Around The Tea-Table eBook

Thomas De Witt Talmage
This eBook from the Gutenberg Project consists of approximately 310 pages of information about Around The Tea-Table.

Such a pulpit never startles the people with the horrors of an undone eternity.  No strong meat, but only pap, flour and water, mostly water.  The church prayer-meeting is attended only by a few gray heads who have been in the habit of going there for twenty years, not because they expect any arousing time or rapturous experiences, but because they feel only a few will be there, and they ought to go.

The minister is sound.  The membership sound.  The music sound.  If, standing in a city of a hundred thousand people, there are five or ten conversions in a year, everything is thought to be “encouraging.”  But Christ says that such a church is an emetic.  “Because thou art neither cold nor hot, I will spew thee out of my mouth.”

My friends, you had better warm up or freeze over.  Better set the kettle outside in the atmosphere at zero, or put it on the altar of God and stir up the coals into a blaze.  If we do not, God will remove us.

Christian men are not always taken to heaven as a reward, but sometimes to get them out of the way on earth.  They go to join the tenth-rate saints in glory; for if such persons think they will stand with Paul, and Harlan Page, and Charlotte Elizabeth, they are much mistaken.

When God takes them up, the church here is better off.  We mourn slightly to have them go, because we have got used to having them around, and at the funeral the minister says all the good things about the man that can well be thought of, because we want to make the funeral as respectable as possible.  I never feel so much tempted to lie as when an inconsistent and useless Christian has died, and I want in my final remarks to make a good case out for the poor fellow.  Still, it is an advantage to have such a man get out of the way.  He is opposed to all new enterprises.  He puts back everything he tries to help.  His digestion of religious things is impaired, and his circulation is so poor that no amount of friction can arouse him.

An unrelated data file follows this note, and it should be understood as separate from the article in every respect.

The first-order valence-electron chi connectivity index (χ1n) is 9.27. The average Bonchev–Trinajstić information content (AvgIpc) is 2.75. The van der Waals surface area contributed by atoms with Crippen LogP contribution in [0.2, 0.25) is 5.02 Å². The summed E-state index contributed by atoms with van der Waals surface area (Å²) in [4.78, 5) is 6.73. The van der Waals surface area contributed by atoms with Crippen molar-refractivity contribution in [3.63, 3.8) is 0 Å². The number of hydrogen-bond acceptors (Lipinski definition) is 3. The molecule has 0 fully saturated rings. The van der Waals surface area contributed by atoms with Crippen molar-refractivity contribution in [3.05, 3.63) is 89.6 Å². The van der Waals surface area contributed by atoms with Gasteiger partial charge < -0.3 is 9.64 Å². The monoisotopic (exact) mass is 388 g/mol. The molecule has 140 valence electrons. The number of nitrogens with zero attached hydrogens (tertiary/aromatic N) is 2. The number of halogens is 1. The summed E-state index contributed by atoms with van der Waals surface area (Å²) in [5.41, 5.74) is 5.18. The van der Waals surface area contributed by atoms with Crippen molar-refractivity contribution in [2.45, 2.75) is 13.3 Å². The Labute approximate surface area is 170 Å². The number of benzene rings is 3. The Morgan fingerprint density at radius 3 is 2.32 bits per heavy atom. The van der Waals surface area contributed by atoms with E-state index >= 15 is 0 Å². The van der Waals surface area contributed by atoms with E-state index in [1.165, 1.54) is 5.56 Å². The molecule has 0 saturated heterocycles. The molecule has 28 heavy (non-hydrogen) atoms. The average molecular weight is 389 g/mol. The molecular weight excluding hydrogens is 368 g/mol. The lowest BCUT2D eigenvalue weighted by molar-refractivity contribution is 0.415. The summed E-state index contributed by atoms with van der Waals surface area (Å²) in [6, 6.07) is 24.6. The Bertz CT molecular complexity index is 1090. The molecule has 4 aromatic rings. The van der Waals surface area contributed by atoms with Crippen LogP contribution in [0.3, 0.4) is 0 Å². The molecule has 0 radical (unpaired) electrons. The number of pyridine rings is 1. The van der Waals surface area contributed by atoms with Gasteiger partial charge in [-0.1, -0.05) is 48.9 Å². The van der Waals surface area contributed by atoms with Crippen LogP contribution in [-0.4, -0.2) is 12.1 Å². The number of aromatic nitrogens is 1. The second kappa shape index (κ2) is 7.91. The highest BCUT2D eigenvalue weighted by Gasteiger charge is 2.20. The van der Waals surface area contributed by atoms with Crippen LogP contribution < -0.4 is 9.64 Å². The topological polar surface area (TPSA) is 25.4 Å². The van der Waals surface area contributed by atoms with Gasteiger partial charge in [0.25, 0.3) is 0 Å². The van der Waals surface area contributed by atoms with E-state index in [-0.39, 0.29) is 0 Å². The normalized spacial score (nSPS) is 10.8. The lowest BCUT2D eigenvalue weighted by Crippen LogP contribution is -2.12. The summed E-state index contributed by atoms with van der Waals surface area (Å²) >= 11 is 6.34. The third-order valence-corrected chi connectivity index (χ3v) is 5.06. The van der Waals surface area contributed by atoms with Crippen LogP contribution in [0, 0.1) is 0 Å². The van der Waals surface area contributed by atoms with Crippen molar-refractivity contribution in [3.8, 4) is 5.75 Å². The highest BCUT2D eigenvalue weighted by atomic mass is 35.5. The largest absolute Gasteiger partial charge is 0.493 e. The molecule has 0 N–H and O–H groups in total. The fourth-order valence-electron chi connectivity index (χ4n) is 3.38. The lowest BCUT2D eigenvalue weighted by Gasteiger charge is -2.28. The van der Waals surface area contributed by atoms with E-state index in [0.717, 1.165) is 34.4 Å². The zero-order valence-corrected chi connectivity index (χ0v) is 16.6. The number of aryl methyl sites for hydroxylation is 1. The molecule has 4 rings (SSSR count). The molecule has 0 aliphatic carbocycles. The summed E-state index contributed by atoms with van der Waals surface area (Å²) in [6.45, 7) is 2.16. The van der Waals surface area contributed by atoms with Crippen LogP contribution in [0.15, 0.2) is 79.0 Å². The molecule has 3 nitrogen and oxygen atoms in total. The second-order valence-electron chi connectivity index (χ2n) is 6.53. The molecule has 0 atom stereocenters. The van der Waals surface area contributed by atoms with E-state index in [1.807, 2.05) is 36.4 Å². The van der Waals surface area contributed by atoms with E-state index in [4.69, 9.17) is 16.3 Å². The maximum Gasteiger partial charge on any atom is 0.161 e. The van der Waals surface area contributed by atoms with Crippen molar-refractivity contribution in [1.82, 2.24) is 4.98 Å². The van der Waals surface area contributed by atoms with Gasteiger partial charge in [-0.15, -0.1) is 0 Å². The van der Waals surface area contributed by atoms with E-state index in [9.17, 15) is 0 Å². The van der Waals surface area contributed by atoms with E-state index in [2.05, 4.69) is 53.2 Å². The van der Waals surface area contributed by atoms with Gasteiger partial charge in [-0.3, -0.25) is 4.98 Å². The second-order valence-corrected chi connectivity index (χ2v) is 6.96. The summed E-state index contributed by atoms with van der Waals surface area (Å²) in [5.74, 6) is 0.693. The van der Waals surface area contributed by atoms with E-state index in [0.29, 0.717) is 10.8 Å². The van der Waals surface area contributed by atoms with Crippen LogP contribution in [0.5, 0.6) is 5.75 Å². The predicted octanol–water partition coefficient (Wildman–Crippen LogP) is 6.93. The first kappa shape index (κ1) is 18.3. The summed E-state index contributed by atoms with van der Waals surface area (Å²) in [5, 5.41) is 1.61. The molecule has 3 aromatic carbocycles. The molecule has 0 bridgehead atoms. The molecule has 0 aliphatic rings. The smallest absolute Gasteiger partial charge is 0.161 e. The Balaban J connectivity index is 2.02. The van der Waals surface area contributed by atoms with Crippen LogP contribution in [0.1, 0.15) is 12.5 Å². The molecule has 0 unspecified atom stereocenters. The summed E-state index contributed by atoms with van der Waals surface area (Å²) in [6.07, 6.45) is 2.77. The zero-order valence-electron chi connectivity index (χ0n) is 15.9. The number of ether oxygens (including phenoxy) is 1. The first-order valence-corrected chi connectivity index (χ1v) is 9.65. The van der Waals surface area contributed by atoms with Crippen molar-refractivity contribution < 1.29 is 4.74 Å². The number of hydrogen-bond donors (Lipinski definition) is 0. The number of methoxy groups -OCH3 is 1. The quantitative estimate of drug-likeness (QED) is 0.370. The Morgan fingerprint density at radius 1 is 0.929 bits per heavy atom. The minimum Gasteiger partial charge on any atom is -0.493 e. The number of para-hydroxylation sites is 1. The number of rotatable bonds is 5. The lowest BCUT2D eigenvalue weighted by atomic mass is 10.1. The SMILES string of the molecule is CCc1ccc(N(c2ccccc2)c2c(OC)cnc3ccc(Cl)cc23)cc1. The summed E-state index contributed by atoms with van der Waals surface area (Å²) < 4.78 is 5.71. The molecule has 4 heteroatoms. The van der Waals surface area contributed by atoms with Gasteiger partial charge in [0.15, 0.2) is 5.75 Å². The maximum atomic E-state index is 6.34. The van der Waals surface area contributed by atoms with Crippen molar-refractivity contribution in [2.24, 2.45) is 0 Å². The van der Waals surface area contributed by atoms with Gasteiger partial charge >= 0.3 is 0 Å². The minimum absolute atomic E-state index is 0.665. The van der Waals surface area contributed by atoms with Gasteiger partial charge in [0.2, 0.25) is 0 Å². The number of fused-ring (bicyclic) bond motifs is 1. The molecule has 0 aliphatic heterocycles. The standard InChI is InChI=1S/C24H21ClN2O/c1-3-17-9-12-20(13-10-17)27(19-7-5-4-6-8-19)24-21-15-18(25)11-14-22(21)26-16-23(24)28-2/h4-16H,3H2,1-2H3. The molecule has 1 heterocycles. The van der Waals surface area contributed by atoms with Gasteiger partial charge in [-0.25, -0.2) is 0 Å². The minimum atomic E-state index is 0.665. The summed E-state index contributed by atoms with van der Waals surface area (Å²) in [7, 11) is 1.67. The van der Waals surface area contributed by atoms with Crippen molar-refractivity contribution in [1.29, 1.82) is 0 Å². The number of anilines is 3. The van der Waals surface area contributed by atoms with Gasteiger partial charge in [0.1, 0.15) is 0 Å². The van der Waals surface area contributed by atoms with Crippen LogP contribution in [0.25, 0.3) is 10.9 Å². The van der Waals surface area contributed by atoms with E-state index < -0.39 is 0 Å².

Now, it is dangerous for any of you to stay in that condition.  If you cannot be moved, God will kill you, and He will put in your place those who will do the work you are neglecting.

My friends, let all arouse!  The nearness of our last account, the greatness of the work to be done, and the calls of God’s word and providence, ought to stir our souls.  After having been in the harvest field so long it would be a shame in the nightfall of death to go home empty-handed.  Gather up a few gleanings from the field, and beat them out, that it may be found that Ruth had at least “one ephah of barley.”



The Christian world has long been guessing what Paul’s thorn in the flesh was.  I have a book that in ten pages tries to show what Paul’s thorn was not, and in another ten pages tries to show what it was.

Many of the theological doctors have felt Paul’s pulse to see what was the matter with him.  I suppose that the reason he did not tell us what it was may have been because he did not want us to know.  He knew that if he stated what it was there would have been a great many people from Corinth bothering him with prescriptions as to how he might cure it.

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Around The Tea-Table from Project Gutenberg. Public domain.
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